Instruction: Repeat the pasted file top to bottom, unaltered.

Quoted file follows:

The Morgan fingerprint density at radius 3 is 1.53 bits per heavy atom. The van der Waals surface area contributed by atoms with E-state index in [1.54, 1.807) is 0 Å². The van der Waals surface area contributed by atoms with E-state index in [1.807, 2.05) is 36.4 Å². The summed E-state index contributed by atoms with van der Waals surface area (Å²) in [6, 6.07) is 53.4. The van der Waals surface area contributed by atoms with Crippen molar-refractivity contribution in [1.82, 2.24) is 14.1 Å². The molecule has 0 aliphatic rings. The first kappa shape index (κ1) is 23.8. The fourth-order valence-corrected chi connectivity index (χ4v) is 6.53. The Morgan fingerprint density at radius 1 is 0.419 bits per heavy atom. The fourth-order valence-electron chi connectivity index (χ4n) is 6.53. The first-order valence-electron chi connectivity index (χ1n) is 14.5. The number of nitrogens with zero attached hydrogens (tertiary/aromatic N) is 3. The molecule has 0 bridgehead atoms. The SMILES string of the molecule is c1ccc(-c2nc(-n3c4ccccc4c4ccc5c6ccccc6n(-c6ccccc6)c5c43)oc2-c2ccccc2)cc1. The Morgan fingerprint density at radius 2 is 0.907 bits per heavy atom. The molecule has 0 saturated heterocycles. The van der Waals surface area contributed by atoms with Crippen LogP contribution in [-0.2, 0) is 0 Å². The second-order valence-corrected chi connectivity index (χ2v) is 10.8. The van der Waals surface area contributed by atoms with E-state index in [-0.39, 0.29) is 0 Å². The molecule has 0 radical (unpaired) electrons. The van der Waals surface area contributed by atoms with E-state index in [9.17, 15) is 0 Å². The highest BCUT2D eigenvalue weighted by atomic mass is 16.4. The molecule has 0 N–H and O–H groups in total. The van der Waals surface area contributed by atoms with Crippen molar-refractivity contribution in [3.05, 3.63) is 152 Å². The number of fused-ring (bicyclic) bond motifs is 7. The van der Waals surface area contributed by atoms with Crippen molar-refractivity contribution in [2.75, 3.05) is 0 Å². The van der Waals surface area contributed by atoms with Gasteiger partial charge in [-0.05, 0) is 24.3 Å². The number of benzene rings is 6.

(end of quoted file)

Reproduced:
The Morgan fingerprint density at radius 3 is 1.53 bits per heavy atom. The van der Waals surface area contributed by atoms with E-state index in [1.54, 1.807) is 0 Å². The van der Waals surface area contributed by atoms with E-state index in [1.807, 2.05) is 36.4 Å². The summed E-state index contributed by atoms with van der Waals surface area (Å²) in [6, 6.07) is 53.4. The van der Waals surface area contributed by atoms with Crippen molar-refractivity contribution in [1.82, 2.24) is 14.1 Å². The molecule has 0 aliphatic rings. The first kappa shape index (κ1) is 23.8. The fourth-order valence-corrected chi connectivity index (χ4v) is 6.53. The Morgan fingerprint density at radius 1 is 0.419 bits per heavy atom. The fourth-order valence-electron chi connectivity index (χ4n) is 6.53. The first-order valence-electron chi connectivity index (χ1n) is 14.5. The number of nitrogens with zero attached hydrogens (tertiary/aromatic N) is 3. The molecule has 0 bridgehead atoms. The SMILES string of the molecule is c1ccc(-c2nc(-n3c4ccccc4c4ccc5c6ccccc6n(-c6ccccc6)c5c43)oc2-c2ccccc2)cc1. The Morgan fingerprint density at radius 2 is 0.907 bits per heavy atom. The molecule has 0 saturated heterocycles. The van der Waals surface area contributed by atoms with Crippen LogP contribution in [-0.2, 0) is 0 Å². The second-order valence-corrected chi connectivity index (χ2v) is 10.8. The van der Waals surface area contributed by atoms with E-state index in [-0.39, 0.29) is 0 Å². The molecule has 0 radical (unpaired) electrons. The van der Waals surface area contributed by atoms with E-state index in [9.17, 15) is 0 Å². The highest BCUT2D eigenvalue weighted by atomic mass is 16.4. The molecule has 0 N–H and O–H groups in total. The van der Waals surface area contributed by atoms with Crippen molar-refractivity contribution in [3.05, 3.63) is 152 Å². The number of fused-ring (bicyclic) bond motifs is 7. The van der Waals surface area contributed by atoms with Crippen molar-refractivity contribution in [2.75, 3.05) is 0 Å². The van der Waals surface area contributed by atoms with Gasteiger partial charge in [-0.05, 0) is 24.3 Å². The number of benzene rings is 6.